*Magdalena Olszewska1, Dawid Groth1, Lukasz Szczerbinski2, Elwira Siewiec2, Urszula Puchta2, Pawel Wojciak1, Patrycja Pawluszewicz1, Lukasz Szarpak3, Hady Razak Hady1
Epidemiology and pathogenesis of obesity
Epidemiologia i patogeneza otyłości
1Ist Department of General and Endocrinological Surgery, Medical University of Bialystok, Poland
2Department of Endocrinology, Diabetology and Internal Medicine, University of Bialystok, Poland
3Lazarski University, Warsaw, Poland
Otyłość jest aktualnym problemem zdrowotnym osiągającym skalę epidemii światowej. Niniejsza praca stanowi przegląd danych i piśmiennictwa na temat epidemiologii i złożonej patogenezy zagadnienia. Oprócz konsekwencji zdrowotnych i skrócenia oczekiwanej długości życia otyłość to także rosnący problem społeczno-ekonomiczny.
Obesity is a current health problem reaching the range of the world epidemic. This article reviews the data and literature on epidemiology and the complex pathogenesis of the issue. In addition to health consequences and shortening the life expectancy, obesity is also a growing socio-economic issue.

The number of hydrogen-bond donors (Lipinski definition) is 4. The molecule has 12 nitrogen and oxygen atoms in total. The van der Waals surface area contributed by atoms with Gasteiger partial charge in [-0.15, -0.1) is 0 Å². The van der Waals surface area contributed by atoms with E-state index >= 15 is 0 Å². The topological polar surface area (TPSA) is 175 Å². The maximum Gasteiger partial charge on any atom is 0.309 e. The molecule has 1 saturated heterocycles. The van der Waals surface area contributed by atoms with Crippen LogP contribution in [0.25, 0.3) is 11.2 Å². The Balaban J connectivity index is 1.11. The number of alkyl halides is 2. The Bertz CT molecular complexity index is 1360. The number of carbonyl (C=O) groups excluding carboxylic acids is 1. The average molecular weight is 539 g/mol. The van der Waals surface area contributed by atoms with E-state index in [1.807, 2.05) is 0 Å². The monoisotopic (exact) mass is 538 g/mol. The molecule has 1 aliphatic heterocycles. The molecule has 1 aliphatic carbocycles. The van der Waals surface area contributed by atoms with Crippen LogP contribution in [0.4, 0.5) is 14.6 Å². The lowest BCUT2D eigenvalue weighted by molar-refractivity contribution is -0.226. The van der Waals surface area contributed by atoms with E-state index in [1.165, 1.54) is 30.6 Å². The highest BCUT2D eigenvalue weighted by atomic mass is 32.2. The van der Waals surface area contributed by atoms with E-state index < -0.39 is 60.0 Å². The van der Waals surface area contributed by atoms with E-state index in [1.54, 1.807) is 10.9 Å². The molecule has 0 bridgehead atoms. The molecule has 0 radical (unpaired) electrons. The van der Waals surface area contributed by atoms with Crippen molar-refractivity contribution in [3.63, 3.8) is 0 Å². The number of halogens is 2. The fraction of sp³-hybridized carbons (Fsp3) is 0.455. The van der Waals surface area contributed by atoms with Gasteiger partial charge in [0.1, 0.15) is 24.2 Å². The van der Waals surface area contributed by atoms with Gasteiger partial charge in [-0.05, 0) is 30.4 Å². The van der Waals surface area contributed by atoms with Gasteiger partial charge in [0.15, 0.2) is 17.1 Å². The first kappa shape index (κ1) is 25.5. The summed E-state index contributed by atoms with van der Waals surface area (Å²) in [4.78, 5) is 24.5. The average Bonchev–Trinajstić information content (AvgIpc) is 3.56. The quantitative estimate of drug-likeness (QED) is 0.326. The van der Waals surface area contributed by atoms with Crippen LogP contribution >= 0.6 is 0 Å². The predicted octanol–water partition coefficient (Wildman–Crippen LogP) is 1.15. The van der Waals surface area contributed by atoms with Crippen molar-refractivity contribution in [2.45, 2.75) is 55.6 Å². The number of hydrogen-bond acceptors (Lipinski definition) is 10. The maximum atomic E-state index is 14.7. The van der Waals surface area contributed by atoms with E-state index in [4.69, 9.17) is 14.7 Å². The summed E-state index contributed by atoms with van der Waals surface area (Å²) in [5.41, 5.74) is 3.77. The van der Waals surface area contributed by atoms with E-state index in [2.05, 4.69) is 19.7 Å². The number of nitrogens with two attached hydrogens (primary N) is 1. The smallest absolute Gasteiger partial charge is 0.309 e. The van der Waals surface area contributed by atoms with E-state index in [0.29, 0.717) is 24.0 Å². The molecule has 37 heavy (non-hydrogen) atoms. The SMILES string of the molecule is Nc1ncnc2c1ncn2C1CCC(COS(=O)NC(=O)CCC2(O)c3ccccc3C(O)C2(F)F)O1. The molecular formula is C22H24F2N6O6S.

The aim of this study was to draw attention to the issue of obesity, which has been growing for over a dozen years, in particular its epidemiology and pathogenesis. Obesity is a consequence of weight gain due to a positive energy balance, i.e.: the consumption of more calories than the body demands. Excessive fat gain, exceeding human body’s physiological needs and adaptation possibilities leads to structural and functional defects of many organs and systems, biochemical and physiological disorders, and as a consequence to shortening the life expectancy. Among the many methods assessing the severity of obesity, the most common and most frequently used is the determination of the body mass index (BMI), which is the quotient of body weight (kg) and height (m) squared. Using this method, we recognize overweight in patients with a BMI between 25 and 29.9 kg/m2, and obesity with BMI above 30 kg/m2. Morbid obesity is diagnosed when the patient’s BMI is above 40 kg/m2.
Epidemiology of obesity